The city council is expected to insist that new “place briefs” are drawn up in advance for vacant sites and must be “rigidly” adhered to by developers before planning applications are brought forward.
The document states: “Balancing the needs of the city to maintain its economic vibrancy and the need to protect the heritage is essential for both. The challenge is to ensure that development takes appropriate account of the site’s unique qualities.”
Adam Wilkinson, director of Edinburgh World Heritage, said: “This plan is very much the starting point. It should give us all a locus to act and also urge changes in policy where it is needed.
“Having ‘place briefs’ in future will help change the dynamic in Edinburgh. In the UK, we have a very reactive planning system compared. By and large, developers get to build what they think is right for a site. Elsewhere in Europe, a city says: ‘This is what we want built on this site.’ Councils can dictate things, and decide what is needed on a particular site.
“It allows for a much more pro-active approach. It can be made very clear to developers from the outset what can and can’t be done. We can avoid some of the energy-sapping fights from the last few years. You would also give developers a degree of certainty early on.”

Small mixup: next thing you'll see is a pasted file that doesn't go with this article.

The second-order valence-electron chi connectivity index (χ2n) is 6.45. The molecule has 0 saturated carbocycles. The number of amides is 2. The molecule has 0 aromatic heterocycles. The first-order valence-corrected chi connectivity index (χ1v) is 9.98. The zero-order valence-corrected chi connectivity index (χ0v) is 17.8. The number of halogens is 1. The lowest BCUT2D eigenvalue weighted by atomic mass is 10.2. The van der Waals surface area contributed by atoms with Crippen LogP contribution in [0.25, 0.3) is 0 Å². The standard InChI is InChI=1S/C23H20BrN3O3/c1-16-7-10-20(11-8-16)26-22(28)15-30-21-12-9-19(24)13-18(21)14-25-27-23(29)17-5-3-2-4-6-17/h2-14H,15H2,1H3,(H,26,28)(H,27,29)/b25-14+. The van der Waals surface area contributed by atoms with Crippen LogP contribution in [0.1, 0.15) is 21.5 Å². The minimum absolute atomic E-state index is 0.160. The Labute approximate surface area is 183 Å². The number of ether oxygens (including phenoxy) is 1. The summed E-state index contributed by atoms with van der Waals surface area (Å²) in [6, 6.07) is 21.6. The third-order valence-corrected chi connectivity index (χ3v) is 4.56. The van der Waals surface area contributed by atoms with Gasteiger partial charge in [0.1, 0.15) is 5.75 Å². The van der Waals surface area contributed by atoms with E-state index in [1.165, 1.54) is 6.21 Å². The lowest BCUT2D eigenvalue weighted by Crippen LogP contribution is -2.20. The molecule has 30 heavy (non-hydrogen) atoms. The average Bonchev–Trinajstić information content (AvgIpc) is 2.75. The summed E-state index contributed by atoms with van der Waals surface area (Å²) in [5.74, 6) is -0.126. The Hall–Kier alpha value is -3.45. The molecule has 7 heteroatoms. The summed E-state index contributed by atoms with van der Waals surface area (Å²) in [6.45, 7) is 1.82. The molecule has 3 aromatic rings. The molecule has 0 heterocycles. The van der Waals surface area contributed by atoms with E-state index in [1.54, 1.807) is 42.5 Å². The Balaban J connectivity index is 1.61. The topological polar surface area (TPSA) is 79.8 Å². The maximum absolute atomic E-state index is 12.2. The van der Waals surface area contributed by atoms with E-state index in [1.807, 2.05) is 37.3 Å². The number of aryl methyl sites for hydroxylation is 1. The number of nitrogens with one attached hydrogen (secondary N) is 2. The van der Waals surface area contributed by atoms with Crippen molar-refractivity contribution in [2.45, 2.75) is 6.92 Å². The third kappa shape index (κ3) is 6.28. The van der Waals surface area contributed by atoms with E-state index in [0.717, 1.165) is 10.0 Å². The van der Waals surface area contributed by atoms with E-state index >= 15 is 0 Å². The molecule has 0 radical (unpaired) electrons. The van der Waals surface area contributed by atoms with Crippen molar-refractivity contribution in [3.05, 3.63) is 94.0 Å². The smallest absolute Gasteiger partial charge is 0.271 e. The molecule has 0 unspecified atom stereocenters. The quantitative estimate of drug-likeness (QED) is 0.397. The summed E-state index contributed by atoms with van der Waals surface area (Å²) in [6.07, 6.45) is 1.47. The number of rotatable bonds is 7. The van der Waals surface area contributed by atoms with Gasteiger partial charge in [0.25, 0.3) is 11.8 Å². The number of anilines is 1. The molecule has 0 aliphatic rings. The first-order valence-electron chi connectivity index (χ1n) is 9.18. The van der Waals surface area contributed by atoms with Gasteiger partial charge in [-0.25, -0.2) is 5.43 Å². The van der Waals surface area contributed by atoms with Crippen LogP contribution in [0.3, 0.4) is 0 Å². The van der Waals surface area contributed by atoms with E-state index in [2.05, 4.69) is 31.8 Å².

New guidelines are expected to be drawn up to try to strike a greater balance of uses of buildings in the Old and New Towns, while a “sustainable tourism” strategy for the city is to be pursued to help spread visitors out from the most congested areas on the Royal Mile and Princes Street.
The blueprint commits the city to tackling concerns that Princes Street Gardens and St Andrew Square have been “over-commercialised” by events in recent years.
It has been published days after councillors stalled proposals to hand control of West Princes Street Gardens to a new “arms-length” operator when a new £25 million concert arena starts operating.